It didn't.  It kept getting worse.  I walked a bit and told Daisy I wasn't going to make it.  She thought I meant the eight we had originally planned to go...I meant to the end of the trail.  I tried to run again after a few steps, but it really did hurt.  I had some flashbacks to Cotton Row training and all the pain I had (off and on...probably worse after eating this nameless food that I found out my body can't tolerate according to blood tests).  I tried to stretch, but it didn't feel muscle related.  It feels like it's in the bone...the same way it felt before.

I tried rubbing on the spot that hurt-and that just made it hurt SIGNIFICANTLY more.  I decided that walking hurt at least as much as running, so when we got out to the road,  I decided to go ahead and run the rest of the way.  The pain let up a bit, but when we stopped it was almost excruciating.

There is a very big part of me that doesn't want it to be the food that I think it is...because that would mean I could eat it!  But, at the same time, if it's the food, and giving it up is all I have to do in order to run better.  I think I would be able to give it up.  I think I would be able to say "I've had enough of this food."  I'd much rather say "enough" to the food than to say "enough" to my runs.

Thanks for stopping in, come again soon!

Exercise in Will

This morning I woke up feeling AWFUL!  My head is pounding.  Every joint in my body feels like it's surrounded with fluid.  My throat hurts.  I'm drained.   (I ate a food that's on my "no-no" -allergy- list yesterday...this kind of feeling "always" follows eating that food.  Maybe I'll remember that the next time I want to eat it.)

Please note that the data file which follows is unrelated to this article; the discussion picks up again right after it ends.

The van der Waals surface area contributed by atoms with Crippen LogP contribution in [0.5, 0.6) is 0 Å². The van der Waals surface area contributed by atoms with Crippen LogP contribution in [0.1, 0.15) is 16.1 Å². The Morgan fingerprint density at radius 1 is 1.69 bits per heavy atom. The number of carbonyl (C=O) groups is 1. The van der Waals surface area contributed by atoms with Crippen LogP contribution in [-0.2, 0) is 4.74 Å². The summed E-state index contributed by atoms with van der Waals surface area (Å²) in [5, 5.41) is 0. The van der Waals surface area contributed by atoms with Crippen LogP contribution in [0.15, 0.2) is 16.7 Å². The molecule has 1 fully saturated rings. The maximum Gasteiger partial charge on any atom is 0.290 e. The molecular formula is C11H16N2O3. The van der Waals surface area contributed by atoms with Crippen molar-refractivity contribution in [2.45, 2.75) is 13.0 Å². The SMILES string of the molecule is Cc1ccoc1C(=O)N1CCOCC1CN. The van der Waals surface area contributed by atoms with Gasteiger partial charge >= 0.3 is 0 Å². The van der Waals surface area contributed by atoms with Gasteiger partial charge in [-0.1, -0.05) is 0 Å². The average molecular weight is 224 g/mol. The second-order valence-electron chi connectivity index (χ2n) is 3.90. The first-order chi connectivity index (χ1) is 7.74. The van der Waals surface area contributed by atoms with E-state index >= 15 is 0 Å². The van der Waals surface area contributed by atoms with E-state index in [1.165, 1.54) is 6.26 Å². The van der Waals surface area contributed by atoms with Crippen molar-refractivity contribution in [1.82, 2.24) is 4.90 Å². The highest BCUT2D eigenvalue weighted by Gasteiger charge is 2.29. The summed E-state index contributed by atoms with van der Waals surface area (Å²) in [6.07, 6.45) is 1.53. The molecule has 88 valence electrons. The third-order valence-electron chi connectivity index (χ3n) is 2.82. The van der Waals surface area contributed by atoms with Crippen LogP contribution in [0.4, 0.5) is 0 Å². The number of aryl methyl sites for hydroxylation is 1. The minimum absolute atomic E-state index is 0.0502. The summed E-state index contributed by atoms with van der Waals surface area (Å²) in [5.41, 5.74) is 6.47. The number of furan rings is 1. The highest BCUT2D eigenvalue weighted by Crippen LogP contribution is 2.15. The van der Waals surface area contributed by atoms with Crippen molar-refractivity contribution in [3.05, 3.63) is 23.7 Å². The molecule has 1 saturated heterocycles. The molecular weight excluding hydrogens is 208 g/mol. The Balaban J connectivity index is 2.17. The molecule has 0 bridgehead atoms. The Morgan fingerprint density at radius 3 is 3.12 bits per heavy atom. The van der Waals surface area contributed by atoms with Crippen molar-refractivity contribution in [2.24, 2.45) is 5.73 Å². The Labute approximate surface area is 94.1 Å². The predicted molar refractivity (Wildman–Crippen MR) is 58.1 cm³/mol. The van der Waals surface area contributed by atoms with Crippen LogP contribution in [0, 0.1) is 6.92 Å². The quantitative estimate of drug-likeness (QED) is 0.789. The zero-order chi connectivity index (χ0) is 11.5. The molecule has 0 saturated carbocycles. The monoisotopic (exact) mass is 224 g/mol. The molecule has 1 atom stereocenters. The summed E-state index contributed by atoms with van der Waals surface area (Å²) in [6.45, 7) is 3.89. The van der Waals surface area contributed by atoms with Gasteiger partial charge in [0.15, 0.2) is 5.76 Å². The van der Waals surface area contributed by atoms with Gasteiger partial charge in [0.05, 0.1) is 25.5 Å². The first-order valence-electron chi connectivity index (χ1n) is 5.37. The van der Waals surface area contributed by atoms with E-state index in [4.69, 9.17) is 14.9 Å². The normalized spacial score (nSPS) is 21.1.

Today is my "long run" which should be 8-10 miles (probably 8 since I'm running my first half next Saturday!!!!).  I don't feel like doing it.  I want to crawl in bed and pull the covers over my head.

....I already have my running clothes on.  I will go.  I will do it.

Run Like a Mother had an post yesterday about a (very) pregnant blogger who has what I think is a very interesting way to "chunk up" a long run.  Basically instead of telling herself she has to run 20 miles, she just says she's got to run 5.  She runs five miles out...rests a minute...then tells her self she's got to run 5 miles...runs back....gets to her car and tells herself she thinks she'll go for a 5 mile run today and goes 5 miles in a different direction...rests and tells herself she wants to run 5 miles....runs back.   Twenty miles down, 3 very short rest stops.  If I were running alone, I would try that today in 2 mile chunks.  I could easily run TWO miles.